Jobs in the fast-food industry are often seen as entry level, easy and non-eventful. However, these occupations can be highly demanding and dangerous. In fact, approximately 28,000 teenage fast-food employees go to the emergency room every year for occupational injuries. That number does not even account for injuries that do not result in ER visits or those that older fast-food workers sustain.
With so many serious injuries occurring in the fast-food industry, it is necessary to understand why. Below is an analysis of the core causes of fast-food accidents.
Hot equipment, food and liquids
One common way for fast-food workers to get hurt is by getting burned. In fact, teenagers who work in fast-food establishments are six times more likely to receive burns than teenagers who work in other industries. Hot grills, ovens, deep fryers, boiling oil and piping-hot food can burn employees frequently. Burns are especially likely when employees are rushing during busy hours.
The floors in the kitchen and behind the counter are prone to becoming slippery. Spilled drinks, oil and food are common in fast-food restaurants. These spills sometimes remain for some time because workers are hurrying to fulfill orders. Slipping and falling can cause workers to suffer bruises, sprains, broken bones, head injuries and back injuries.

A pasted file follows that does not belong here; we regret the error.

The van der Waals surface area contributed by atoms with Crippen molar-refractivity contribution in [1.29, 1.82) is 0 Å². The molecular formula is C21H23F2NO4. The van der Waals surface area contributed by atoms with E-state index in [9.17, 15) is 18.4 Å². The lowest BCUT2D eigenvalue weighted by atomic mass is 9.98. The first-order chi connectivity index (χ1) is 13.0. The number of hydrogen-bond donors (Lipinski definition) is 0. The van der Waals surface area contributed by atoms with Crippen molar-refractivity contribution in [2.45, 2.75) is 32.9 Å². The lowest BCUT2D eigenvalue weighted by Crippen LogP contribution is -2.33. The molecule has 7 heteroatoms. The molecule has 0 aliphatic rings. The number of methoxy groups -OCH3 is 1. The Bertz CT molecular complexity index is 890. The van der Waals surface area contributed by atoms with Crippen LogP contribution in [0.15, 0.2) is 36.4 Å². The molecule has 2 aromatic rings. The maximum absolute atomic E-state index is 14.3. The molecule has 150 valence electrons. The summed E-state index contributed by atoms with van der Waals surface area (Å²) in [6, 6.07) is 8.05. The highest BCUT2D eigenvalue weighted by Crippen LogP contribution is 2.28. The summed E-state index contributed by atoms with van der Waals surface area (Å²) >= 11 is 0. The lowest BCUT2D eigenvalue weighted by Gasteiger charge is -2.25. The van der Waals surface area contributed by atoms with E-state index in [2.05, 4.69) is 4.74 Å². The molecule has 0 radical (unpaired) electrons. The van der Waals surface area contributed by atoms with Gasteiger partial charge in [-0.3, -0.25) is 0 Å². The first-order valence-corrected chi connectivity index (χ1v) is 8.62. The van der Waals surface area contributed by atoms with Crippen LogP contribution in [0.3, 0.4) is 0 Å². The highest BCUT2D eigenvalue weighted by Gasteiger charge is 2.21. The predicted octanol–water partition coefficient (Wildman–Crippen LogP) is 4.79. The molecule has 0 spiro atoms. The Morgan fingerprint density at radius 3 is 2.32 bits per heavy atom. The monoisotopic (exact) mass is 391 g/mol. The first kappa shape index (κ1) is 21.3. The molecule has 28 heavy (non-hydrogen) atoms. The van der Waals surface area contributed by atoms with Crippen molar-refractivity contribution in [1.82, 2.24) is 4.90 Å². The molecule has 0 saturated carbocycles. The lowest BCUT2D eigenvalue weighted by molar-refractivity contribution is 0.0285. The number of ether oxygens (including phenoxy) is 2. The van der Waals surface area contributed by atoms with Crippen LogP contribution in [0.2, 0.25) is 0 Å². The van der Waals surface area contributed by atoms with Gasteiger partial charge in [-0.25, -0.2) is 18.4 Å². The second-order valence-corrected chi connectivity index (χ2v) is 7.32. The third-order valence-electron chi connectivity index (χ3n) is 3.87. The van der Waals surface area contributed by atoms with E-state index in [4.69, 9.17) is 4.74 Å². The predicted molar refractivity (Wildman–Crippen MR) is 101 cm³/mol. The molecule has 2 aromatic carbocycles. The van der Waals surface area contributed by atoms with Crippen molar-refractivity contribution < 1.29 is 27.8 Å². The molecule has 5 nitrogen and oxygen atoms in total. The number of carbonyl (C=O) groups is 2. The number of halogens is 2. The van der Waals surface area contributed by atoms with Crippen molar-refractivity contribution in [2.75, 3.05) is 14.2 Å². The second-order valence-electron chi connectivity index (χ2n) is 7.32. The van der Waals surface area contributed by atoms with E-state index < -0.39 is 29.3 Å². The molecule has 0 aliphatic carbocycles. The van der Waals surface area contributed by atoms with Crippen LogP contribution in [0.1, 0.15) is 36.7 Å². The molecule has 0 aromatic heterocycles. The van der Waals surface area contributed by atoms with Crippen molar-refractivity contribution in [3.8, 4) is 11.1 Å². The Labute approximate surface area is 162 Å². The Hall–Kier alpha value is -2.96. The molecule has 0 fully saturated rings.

Fast-food employees often work long, fast-paced and difficult hours. Strenuous tasks such as lifting heavy boxes and cleaning tables can cause a variety of strains and sprains. Even just repetitive motions can result in musculoskeletal complications. Using the cash register, flipping burgers and using a mop can all cause repetitive stress injuries such as carpal tunnel syndrome.
Fast-food workers may experience exposure to shocks or electrocution. This is due to damaged or worn cords, improperly grounded outlets and faulty equipment. Wet surfaces also increase the risk of electrocution.
Anyone who gets hurt while working in a fast-food restaurant should seek compensation.